Hossain Sahlolbei worked as a surgeon at a Riverside County hospital and served on the hospital’s executive committee, both in an independent contractor capacity. Sahlolbei negotiated a $36,000 per month contract with an anesthesiologist at the committee’s behest plus $10,000 for moving expenses. He then pressured the hospital to hire the anesthesiologist for $48,000 a month, with $40,000 for moving expenses. Sahlolbei instructed the anesthesiologist to deposit his paychecks into Sahlolbei’s bank account, and the surgeon paid the anesthesiologist $36,000 a month and pocketed the rest. He was later charged with violating section 1090.

In reversing the appellate court’s judgment dismissing the charge, the Supreme Court held that independent contractors are not categorically excluded from prosecution under section 1090 and that an independent contractor who has been retained or appointed by a public agency and whose actual duties include engaging in or advising on public contracting is charged with acting on the agency’s behalf. This makes such contractors fully subject to the statute. The Supreme Court found that Sahlolbei violated section 1090 because there was evidence that hospital leadership asked him to assist in identifying doctors to recruit to the hospital, which he actually did and directly profited from.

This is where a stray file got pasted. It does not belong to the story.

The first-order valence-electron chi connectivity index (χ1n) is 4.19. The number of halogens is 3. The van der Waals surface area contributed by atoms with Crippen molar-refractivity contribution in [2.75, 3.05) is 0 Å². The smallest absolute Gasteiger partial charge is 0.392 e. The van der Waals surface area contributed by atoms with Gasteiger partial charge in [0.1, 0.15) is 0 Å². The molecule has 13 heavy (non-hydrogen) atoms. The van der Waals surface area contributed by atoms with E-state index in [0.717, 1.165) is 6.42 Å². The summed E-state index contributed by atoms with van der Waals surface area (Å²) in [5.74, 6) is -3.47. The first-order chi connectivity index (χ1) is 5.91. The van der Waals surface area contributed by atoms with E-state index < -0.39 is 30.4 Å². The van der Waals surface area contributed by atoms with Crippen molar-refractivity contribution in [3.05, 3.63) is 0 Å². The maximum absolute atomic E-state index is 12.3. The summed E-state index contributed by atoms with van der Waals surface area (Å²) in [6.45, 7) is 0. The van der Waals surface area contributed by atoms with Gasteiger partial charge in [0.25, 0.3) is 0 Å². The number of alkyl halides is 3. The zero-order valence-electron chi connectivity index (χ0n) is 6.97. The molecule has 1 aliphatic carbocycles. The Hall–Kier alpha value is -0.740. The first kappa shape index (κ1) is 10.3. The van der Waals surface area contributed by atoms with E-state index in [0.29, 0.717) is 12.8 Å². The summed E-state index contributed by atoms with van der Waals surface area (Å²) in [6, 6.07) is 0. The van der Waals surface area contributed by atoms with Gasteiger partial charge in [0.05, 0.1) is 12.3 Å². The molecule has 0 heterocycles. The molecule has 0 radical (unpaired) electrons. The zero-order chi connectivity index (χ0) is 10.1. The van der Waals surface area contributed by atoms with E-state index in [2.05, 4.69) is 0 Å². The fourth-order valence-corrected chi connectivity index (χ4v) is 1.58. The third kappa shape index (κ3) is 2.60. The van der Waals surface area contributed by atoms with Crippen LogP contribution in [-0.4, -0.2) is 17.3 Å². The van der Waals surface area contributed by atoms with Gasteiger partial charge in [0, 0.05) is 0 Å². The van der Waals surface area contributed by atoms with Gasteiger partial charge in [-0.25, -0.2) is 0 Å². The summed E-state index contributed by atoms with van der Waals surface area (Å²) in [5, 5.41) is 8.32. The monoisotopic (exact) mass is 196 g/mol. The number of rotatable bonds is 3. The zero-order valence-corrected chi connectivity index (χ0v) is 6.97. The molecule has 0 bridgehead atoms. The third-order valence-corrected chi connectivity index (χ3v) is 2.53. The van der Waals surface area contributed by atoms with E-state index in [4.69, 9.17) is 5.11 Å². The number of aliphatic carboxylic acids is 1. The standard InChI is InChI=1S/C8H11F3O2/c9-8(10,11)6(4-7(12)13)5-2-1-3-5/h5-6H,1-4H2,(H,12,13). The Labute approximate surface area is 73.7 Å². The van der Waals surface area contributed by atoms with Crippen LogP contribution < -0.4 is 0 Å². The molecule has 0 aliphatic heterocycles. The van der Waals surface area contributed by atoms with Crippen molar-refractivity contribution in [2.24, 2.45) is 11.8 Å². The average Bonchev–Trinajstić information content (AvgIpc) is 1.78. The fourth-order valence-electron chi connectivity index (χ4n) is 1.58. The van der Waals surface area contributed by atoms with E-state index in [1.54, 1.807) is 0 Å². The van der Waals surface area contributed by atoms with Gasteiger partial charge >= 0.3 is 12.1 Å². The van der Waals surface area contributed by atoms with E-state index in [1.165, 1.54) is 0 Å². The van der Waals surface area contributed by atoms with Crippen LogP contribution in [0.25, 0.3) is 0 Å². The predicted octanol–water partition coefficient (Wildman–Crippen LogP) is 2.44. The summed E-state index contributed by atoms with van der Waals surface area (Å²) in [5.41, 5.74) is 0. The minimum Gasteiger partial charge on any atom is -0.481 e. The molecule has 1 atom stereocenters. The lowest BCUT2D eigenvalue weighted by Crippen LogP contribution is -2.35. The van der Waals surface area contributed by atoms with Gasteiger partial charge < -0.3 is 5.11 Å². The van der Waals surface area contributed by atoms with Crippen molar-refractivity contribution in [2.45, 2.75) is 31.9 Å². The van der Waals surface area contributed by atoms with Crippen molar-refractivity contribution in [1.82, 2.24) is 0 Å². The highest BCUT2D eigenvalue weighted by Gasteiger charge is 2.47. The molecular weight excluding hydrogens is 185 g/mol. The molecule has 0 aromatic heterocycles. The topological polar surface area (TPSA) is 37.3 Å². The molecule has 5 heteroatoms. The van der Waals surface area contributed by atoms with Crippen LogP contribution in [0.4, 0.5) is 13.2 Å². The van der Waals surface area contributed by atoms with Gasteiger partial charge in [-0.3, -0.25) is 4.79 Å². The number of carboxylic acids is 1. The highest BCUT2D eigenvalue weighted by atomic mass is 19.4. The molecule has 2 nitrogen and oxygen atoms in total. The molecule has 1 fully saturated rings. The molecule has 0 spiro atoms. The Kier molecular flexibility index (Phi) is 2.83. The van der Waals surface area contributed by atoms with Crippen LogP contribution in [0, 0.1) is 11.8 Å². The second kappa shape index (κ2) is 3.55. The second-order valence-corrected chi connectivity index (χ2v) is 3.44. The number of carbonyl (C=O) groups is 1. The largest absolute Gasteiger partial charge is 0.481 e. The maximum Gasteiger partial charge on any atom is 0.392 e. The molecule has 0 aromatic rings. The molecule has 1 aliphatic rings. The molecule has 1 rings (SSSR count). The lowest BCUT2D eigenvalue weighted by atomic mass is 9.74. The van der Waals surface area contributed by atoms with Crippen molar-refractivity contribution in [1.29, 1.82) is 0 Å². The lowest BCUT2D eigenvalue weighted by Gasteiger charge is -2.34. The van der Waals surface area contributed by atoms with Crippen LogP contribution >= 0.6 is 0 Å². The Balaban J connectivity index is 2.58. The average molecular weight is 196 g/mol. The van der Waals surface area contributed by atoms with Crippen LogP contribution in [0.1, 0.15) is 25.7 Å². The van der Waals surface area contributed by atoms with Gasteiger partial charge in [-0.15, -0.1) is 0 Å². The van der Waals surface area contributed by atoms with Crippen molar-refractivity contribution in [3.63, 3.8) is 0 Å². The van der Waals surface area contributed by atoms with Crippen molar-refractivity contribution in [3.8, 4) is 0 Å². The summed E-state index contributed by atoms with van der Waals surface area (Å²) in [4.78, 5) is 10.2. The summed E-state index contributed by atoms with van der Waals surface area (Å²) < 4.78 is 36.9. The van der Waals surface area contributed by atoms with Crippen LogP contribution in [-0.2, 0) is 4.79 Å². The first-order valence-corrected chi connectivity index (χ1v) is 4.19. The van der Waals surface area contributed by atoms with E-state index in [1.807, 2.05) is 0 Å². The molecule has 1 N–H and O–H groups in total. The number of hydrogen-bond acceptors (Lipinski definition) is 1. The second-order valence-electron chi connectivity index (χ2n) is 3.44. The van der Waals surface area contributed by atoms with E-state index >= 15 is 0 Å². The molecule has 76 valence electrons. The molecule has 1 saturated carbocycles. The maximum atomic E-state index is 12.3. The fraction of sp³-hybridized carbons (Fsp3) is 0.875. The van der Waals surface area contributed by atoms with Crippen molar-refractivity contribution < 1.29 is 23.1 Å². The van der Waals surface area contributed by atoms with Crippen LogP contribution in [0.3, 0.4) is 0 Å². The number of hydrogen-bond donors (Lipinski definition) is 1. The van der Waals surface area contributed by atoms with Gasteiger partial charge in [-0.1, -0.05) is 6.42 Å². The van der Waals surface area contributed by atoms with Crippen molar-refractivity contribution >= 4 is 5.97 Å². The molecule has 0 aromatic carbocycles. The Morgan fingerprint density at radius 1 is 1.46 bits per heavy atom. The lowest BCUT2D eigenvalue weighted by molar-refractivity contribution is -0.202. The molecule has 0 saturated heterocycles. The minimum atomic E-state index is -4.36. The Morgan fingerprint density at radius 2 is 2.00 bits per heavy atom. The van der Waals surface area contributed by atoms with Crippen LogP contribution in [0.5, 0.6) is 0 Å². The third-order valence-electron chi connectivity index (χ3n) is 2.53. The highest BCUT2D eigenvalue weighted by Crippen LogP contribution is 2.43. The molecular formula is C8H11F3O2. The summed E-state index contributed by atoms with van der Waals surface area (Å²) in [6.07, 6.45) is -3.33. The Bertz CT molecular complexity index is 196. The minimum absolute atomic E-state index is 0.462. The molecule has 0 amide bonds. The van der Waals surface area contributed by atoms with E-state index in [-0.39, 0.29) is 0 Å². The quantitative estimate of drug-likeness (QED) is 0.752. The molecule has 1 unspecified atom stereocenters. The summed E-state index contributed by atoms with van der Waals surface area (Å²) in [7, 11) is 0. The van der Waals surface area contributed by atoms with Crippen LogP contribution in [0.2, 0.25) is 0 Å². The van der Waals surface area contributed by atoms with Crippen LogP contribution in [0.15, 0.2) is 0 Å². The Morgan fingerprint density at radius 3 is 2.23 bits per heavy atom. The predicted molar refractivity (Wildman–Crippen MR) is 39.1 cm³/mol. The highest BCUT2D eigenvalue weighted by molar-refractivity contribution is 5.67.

As the Supreme Court provided in a hypothetical, a stationery supplier that sells paper to a public agency would ordinarily not be liable under section 1090 if it advised the agency to buy pens from its subsidiary, because the